·        Respondents addition of the above mentioned disclaimer on its website after receiving Complainant’s cease-and-desist letter was implemented in good faith to eliminate all risk of consumer confusion.



The Panel finds that:


·        Complainant has established that it owns a distinctive, protected, and federally-registered mark DAKOTA ALERT.

·        The disputed domain name <> is confusingly similar to Complainant’s valid mark.

·        Complainant has not made a prima facie showing that the Respondent does not have a legitimate interest in the disputed domain name.

·        Respondent has not registered and is not using the disputed domain name in bad faith.



Paragraph 15(a) of the Rules for Uniform Domain Name Dispute Resolution Policy (the “Rules”) instructs this Panel to “decide a complaint on the basis of the statements and documents submitted in accordance with the Policy, these Rules and any rules and principles of law that it deems applicable.”


Paragraph 4(a) of the Policy requires that the Complainant must prove each of the following three elements to obtain an order that a domain name should be cancelled or transferred:


(1)   the domain name registered by the Respondent is identical or confusingly similar to a trademark or service mark in which the Complainant has rights;

(2)   the Respondent has no rights or legitimate interests in respect of the domain name; and

(3)   the domain name has been registered and is being used in bad faith.




Identical and/or Confusingly Similar


The Panel concludes that the disputed domain is identical or confusingly similar to Complainant’s mark.  The only difference between Complainant’s trademark “Dakota Alert” and Respondent’s disputed domain name <> is the substitution of a hyphen in place of a space and the addition of the generic top-level domain “.com”.  The Panel concludes that neither of these differences prevents the disputed domain name from being identical or confusingly similar.  See Chernow Commc’ns, Inc. v. Kimball, D2000-0119 (WIPO May 18, 2000) (holding “that the use or absence of punctuation marks, such as hyphens, does not alter the fact that a name is identical to a mark"); see also Jerry Damson, Inc. v. Tex. Int’l Prop. Assocs., FA 916991 (Nat. Arb. Forum Apr. 10, 2007) (“The mere addition of a generic top-level domain (“gTLD”) “.com” does not serve to adequately distinguish the Domain Name from the mark.”).


Rights or Legitimate Interests


The Panel concludes that the Complainant has not met its prima facie burden of showing that Respondent has no rights or legitimate interests in the use of the disputed domain name.  Though Complainant has shown that (1) Respondent was not making a non-commercial, fair use of the mark at the time the action was filed and (2) that the Respondent was not and has never been commonly known by the mark, it has not successfully shown that Respondent was not using the mark for a bona fide offering of goods and services.


In Oki Data, Inc. v. ASD, Inc., D2001-0903 (WIPO, November 6, 2001), the Panel described four requirements that must be met for a Respondent’s offering to be considered bona fide:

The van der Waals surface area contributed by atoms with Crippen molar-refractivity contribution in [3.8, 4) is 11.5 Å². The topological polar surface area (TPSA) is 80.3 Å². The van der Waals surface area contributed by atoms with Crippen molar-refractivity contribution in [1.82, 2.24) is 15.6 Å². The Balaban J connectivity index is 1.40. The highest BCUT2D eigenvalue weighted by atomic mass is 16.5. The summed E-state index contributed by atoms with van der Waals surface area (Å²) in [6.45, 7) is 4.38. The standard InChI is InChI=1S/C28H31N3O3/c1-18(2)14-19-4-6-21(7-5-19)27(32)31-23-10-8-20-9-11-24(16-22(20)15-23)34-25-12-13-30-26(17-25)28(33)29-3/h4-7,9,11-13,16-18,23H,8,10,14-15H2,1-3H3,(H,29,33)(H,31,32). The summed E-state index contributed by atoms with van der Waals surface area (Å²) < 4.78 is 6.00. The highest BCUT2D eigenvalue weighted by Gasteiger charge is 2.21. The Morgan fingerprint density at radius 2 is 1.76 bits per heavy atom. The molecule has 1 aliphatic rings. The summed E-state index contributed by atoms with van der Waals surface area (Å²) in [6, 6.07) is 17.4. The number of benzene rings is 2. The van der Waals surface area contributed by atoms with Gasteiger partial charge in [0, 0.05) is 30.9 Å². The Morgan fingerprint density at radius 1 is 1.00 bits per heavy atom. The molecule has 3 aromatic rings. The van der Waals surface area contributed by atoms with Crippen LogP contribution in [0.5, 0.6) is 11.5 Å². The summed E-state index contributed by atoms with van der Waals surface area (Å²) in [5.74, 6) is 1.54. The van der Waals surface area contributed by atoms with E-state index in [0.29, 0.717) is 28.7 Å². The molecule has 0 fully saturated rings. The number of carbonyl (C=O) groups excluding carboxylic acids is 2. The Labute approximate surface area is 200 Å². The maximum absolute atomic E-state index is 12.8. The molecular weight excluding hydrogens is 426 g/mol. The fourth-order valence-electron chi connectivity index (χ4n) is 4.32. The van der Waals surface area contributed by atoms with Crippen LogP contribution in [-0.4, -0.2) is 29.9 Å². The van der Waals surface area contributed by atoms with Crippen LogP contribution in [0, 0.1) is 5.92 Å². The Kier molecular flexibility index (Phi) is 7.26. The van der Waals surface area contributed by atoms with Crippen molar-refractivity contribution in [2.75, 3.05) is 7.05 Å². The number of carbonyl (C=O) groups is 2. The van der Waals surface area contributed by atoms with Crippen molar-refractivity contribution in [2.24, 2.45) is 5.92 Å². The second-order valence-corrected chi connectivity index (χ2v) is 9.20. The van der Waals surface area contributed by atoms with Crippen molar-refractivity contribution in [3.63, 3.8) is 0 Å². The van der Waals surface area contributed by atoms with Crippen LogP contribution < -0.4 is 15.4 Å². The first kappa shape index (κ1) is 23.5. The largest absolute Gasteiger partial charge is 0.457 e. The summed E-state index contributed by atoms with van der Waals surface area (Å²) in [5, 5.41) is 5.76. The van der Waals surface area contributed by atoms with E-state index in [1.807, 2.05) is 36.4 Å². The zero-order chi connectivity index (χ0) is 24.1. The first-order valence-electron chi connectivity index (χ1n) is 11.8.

“-Respondent must actually be offering the goods or services at issue. E.g., World         Wrestling Federation Entertainment, Inc. v. Ringside Collectibles, Case No. D2000-1306             (WIPO Jan. 24, 2001) (respondent failed to show demonstrable preparations to use the        domain name in connection with a bona fide offering).

            - Respondent must use the site to sell only the trademarked goods; otherwise, it could be           using the trademark to bait Internet users and then switch them to other goods. Nikon,         Inc. v. Technilab, Case No. D2000-1774 (WIPO Feb. 26, 2001) (use of Nikon-related   domain names to sell Nikon and competitive cameras not a legitimate use); Kanao v. J.W.             Roberts Co., Case No. 0109 (CPR July 25, 2001) (bait and switch is not legitimate use).

            - The site must accurately disclose the registrant’s relationship with the trademark owner;           it may not, for example, falsely suggest that it is the trademark owner, or that the website          is the official site, if, in fact, it is only one of many sales agents. E.g., Houghton Mifflin       Co. v. Weatherman, Inc., Case No. D2001-0211 (WIPO April 25, 2001) (no bona fide    offering where website’s use of Complainant’s logo, and lack of any disclaimer,             suggested that website was the official Curious George website); R.T. Quaife Engineering v. Luton, Case No. D2000-1201 (WIPO Nov. 14, 2000) (no bona fide   offering because domain name <> improperly suggested that the reflected             site was the official U.S. website for Quaife, an English company; moreover,      respondent’s deceptive communications with inquiring consumers supported a finding of             no legitimate interest); Easy Heat, Inc. v. Shelter Prods., Case No. D2001-0344 (WIPO           June 14, 2001) (no bona fide use when respondent suggested that it was the manufacturer     of complainant’s products).